FauxPolitik

Wednesday, April 27, 2005

We Should See More of This: Bush has proposed sending Amtrak exactly $0 next year:
Several senators on Thursday criticized President Bush's proposal to give Amtrak no money next year, while the railroad submitted a request to Congress for $1.82 billion.

A majority of senators on the Surface Transportation and Merchant Marine Subcommittee were critical of Bush's plan and sympathetic to Amtrak, favoring giving the railroad money next year. No specific amount was mentioned.

"How did the administration come up with such a ridiculous proposal?" asked Sen. Trent Lott, R-Miss., subcommittee chairman. "I was extremely stunned and disappointed that such a proposal was made."

No, I don't mean that we should see more of this in order to get Trent Lott "stunned and disappointed," though that's always a bonus. Rather, I like this part:
Transportation Secretary Norman Mineta, in a statement issued after the committee hearing, said Amtrak itself has now acknowledged "its current business model is unsustainable and in need of serious reform." . . . The Transportation Department's general counsel, Jeffrey Rosen, said changes need to be made in Amtrak "before we spend one more taxpayer dollar to prop up a fundamentally broken system."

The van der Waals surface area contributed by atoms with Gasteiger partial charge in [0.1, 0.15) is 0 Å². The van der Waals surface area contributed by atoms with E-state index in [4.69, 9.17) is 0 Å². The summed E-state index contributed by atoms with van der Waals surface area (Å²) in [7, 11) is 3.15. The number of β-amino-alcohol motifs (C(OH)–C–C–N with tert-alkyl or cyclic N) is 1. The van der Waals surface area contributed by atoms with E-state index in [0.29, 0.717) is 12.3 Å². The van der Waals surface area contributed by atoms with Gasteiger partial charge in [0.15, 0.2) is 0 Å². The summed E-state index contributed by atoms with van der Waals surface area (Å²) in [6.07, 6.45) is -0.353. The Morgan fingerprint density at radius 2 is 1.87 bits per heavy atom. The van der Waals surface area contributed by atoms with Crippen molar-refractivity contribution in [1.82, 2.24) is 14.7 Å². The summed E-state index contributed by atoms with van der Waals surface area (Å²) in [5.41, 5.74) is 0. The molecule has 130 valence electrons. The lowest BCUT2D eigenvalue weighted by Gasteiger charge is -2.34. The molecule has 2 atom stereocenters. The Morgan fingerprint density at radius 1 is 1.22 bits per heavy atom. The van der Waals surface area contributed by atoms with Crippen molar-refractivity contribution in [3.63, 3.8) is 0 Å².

The prez and I disagree on the future of Amtrak. (I think it should be pulled off taxpayer life support and have its assets auctioned off -- which will bring in about tuppence.) But bully for the administration for taking this position.

More to the point, every single federal spending program should be subject to the very same requirement: reform, or go off the teat. And reform could start quite simply with the requirement of a clean audit opinion every fiscal year before another cent is appropriated for the next fiscal year. That should shake some of the federal Enrons out of the system. No fair laying shit like Sarbanes-Oxley on the private sector when the public sector couldn't get its fat ass through 5% of the hoops corporations jump through every year.

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